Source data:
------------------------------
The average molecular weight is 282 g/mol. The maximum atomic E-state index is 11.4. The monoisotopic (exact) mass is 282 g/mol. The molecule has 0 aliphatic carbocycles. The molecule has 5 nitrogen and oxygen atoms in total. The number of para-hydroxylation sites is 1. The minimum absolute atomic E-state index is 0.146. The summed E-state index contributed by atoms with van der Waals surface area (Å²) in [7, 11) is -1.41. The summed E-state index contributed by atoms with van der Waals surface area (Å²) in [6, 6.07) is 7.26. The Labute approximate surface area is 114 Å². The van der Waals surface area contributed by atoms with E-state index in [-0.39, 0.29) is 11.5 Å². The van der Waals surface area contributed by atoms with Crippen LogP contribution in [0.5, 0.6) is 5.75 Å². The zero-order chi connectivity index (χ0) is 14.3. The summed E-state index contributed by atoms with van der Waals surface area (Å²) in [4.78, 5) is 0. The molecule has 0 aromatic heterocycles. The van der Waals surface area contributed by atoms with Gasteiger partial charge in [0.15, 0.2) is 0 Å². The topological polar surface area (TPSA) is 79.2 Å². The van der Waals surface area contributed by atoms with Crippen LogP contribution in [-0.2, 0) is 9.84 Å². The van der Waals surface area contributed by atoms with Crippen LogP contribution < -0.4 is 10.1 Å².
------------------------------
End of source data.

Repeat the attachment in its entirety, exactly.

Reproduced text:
The average molecular weight is 282 g/mol. The maximum atomic E-state index is 11.4. The monoisotopic (exact) mass is 282 g/mol. The molecule has 0 aliphatic carbocycles. The molecule has 5 nitrogen and oxygen atoms in total. The number of para-hydroxylation sites is 1. The minimum absolute atomic E-state index is 0.146. The summed E-state index contributed by atoms with van der Waals surface area (Å²) in [7, 11) is -1.41. The summed E-state index contributed by atoms with van der Waals surface area (Å²) in [6, 6.07) is 7.26. The Labute approximate surface area is 114 Å². The van der Waals surface area contributed by atoms with E-state index in [-0.39, 0.29) is 11.5 Å². The van der Waals surface area contributed by atoms with Crippen LogP contribution in [0.5, 0.6) is 5.75 Å². The zero-order chi connectivity index (χ0) is 14.3. The summed E-state index contributed by atoms with van der Waals surface area (Å²) in [4.78, 5) is 0. The molecule has 0 aromatic heterocycles. The van der Waals surface area contributed by atoms with Gasteiger partial charge in [0.15, 0.2) is 0 Å². The topological polar surface area (TPSA) is 79.2 Å². The van der Waals surface area contributed by atoms with Crippen LogP contribution in [-0.2, 0) is 9.84 Å². The van der Waals surface area contributed by atoms with Crippen LogP contribution < -0.4 is 10.1 Å².